The Yukon Environmental and Socio-Economic Assessment Board has approved plans to widen the Alaska Highway through the Hillcrest area.
The 31-page document was released May 1 with four recommendations attached. Among them are traffic counts, monitoring vehicle speed and auditing collision prevention after the project is done, expected in 2022.
There’s also a recommendation to provide a report on how the rewritten Motor Vehicles Act will be implemented to increase road safety in the area.
In a May 5 statement, the Yukon government said it accepted the recommendations. It was noted the efforts would allow for a better understanding of who uses the roadway, as well as how and when the area is most used. That information will help inform future Yukon road projects, officials said.
“The Alaska Highway is a critical route for all Yukoners and we are pleased to be making upgrades that will slow traffic and increase safety for all users in the Whitehorse area,” Richard Mostyn, the territory’s minister of Highways and Public Works, said. “YESAB’s evaluation report is a testament to the strong work of our design team and we look forward to sharing the monitoring results with Yukoners.”
The plans are part of a larger project that have and will see more changes to the Alaska Highway in the Whitehorse area. This part of the project will see the highway widened to four lanes over the 1.5 kilometre stretch from just south of Hillcrest Drive to north of Burns Road near the access to the former adult rehabilitative centre property, frontage roads built to connect Hillcrest Drive and Burns Road as well as Electra Crescent to Lodestar Road with a number of intersections closed off.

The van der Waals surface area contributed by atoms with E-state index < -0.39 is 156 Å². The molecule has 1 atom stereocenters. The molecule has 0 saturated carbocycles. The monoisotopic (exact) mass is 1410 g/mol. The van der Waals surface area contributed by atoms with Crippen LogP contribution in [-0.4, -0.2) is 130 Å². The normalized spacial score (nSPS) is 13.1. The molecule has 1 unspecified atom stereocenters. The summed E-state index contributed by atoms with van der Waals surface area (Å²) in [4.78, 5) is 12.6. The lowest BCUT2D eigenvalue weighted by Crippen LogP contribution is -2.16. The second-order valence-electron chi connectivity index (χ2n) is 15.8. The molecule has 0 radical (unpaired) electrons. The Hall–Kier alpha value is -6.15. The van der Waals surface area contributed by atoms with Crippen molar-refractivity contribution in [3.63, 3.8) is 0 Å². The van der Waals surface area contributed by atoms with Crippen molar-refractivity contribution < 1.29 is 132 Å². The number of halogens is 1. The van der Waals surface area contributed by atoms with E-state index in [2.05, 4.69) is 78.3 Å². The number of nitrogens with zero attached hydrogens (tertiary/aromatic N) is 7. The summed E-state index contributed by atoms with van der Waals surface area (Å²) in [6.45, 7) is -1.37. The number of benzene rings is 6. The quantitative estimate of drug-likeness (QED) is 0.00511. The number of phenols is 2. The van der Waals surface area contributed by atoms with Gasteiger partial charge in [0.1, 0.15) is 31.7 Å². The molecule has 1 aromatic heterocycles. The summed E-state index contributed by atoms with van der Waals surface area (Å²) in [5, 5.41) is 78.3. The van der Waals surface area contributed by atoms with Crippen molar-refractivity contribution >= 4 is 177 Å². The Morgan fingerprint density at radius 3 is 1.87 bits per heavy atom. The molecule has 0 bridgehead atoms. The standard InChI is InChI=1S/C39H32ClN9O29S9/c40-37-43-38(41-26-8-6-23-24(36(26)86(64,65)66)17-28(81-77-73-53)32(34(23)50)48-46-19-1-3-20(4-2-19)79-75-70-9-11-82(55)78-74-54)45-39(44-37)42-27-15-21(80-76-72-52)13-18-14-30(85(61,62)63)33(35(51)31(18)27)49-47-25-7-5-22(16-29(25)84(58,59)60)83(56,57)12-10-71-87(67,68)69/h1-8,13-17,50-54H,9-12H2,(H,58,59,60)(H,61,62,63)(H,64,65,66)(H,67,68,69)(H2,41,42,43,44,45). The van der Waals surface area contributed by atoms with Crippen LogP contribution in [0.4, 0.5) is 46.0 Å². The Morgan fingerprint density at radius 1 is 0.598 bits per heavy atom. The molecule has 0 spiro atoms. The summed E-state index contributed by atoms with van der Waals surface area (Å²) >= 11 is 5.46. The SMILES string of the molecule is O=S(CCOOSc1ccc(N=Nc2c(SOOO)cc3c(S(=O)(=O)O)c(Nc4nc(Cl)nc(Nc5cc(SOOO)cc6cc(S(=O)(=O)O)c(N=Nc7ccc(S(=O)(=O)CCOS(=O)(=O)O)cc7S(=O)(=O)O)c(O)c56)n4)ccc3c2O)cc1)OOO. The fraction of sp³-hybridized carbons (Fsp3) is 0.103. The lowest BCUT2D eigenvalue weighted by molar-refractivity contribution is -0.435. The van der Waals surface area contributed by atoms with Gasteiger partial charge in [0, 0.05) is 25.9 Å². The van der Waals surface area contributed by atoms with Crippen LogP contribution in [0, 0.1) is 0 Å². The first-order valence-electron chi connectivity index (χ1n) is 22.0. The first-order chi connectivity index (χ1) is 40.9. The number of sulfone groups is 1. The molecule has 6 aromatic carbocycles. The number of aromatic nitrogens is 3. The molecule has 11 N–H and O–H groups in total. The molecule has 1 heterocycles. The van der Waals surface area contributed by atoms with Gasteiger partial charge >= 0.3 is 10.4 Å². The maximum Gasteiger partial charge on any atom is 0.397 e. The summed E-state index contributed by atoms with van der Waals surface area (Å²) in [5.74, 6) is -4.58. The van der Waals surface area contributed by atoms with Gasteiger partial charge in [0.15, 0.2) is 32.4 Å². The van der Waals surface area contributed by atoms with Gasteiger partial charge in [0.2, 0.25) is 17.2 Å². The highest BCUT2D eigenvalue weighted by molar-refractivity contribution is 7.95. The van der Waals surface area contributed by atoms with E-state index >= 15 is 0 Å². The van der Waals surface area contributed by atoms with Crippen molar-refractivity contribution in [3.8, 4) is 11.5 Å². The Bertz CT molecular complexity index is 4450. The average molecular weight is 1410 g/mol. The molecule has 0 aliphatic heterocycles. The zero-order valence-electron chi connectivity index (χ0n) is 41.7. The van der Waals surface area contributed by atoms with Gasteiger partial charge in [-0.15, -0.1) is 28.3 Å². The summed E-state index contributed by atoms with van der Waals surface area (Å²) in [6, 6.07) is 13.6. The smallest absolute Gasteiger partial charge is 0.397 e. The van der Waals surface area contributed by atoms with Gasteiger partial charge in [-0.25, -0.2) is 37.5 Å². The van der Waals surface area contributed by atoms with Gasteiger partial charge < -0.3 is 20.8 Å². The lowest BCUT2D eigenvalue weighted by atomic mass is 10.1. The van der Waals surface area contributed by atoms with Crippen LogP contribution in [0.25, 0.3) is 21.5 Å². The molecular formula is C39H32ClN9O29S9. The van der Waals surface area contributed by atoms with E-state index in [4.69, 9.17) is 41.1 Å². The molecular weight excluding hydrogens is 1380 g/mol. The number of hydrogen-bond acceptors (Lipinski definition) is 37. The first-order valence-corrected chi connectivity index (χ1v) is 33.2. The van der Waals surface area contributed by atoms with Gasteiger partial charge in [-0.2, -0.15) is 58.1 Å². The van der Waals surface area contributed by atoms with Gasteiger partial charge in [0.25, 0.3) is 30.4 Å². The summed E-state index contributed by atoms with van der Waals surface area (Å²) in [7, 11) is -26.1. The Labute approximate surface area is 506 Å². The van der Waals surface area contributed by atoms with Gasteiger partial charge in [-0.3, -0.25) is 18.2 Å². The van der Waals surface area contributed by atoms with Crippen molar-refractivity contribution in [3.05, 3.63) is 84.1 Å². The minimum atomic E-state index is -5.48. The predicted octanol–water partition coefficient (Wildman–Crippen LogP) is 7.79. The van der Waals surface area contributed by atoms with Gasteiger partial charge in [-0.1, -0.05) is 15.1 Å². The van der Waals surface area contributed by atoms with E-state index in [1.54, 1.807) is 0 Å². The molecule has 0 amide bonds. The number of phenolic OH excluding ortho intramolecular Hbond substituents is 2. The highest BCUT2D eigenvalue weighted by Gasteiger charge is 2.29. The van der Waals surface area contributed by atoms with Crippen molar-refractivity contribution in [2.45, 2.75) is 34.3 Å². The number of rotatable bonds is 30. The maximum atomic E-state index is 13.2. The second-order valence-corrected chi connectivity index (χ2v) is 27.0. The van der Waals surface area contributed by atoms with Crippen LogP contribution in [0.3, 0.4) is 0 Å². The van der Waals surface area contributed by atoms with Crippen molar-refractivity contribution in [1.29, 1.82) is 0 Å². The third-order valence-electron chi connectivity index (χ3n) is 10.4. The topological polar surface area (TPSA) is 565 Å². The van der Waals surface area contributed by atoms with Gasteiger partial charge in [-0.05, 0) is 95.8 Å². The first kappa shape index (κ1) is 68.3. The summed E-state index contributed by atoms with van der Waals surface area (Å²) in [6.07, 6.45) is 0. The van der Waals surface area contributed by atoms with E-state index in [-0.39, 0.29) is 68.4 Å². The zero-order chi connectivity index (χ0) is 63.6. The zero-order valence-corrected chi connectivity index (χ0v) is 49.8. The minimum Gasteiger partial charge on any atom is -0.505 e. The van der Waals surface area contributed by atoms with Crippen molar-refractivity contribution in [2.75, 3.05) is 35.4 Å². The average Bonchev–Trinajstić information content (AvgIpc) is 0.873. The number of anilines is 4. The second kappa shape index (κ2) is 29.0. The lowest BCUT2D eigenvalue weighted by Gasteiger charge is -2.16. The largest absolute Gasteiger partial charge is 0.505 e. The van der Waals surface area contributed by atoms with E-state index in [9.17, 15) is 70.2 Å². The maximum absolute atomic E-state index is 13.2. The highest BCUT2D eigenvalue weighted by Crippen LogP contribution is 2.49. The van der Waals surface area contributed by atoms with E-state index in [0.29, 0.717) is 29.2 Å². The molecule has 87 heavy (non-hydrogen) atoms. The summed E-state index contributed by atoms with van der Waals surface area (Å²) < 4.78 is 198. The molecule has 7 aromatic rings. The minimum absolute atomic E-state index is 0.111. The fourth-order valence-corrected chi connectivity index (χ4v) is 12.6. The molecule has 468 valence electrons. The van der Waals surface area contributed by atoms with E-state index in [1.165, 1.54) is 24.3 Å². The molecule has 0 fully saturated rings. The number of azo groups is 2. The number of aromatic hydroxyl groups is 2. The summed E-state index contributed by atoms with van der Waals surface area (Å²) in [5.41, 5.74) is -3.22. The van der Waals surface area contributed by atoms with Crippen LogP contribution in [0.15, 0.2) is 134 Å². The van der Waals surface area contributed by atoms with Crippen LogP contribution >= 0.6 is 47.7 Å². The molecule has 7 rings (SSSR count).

The frontage roads will provide access to a number of businesses in the area such as Airport Chalet, Centennial Motors and the like.
There will also be two intersections with traffic signals at Lodestar Lane and Range Road that will help reduce speed and provide safe crossings for pedestrians and cyclists.
Paved multiuse trails will also provide connections to other trails.
The plans do not, however, provide for a tunnel underneath the highway for pedestrians and cyclists that many in Hillcrest were pushing for to address safety concerns in crossing the roadway.
Yeast’s report highlights a number of measures aimed at addressing those matters.
“The Designated Office empathizes with the Hillcrest Community Association, Whitehorse Urban Cycling Coalition, as well as concerned citizens that a separated crossing would offer a higher degree of safety and protection to vulnerable road users,” the YESAB document reads. “However, the current composition of the Alaska Highway constitutes the baseline from which potential effects to Public Health and Safety is assessed against, and the proposed design represent a safer alternative for all road users. “
The report goes on to detail the project plans and the recommendations.
The project will be done in three phases beginning with Phase 1 this summer with work expected to happen between May 1 and Oct. 31 of each year.
Contact Stephanie Waddell at firstname.lastname@example.org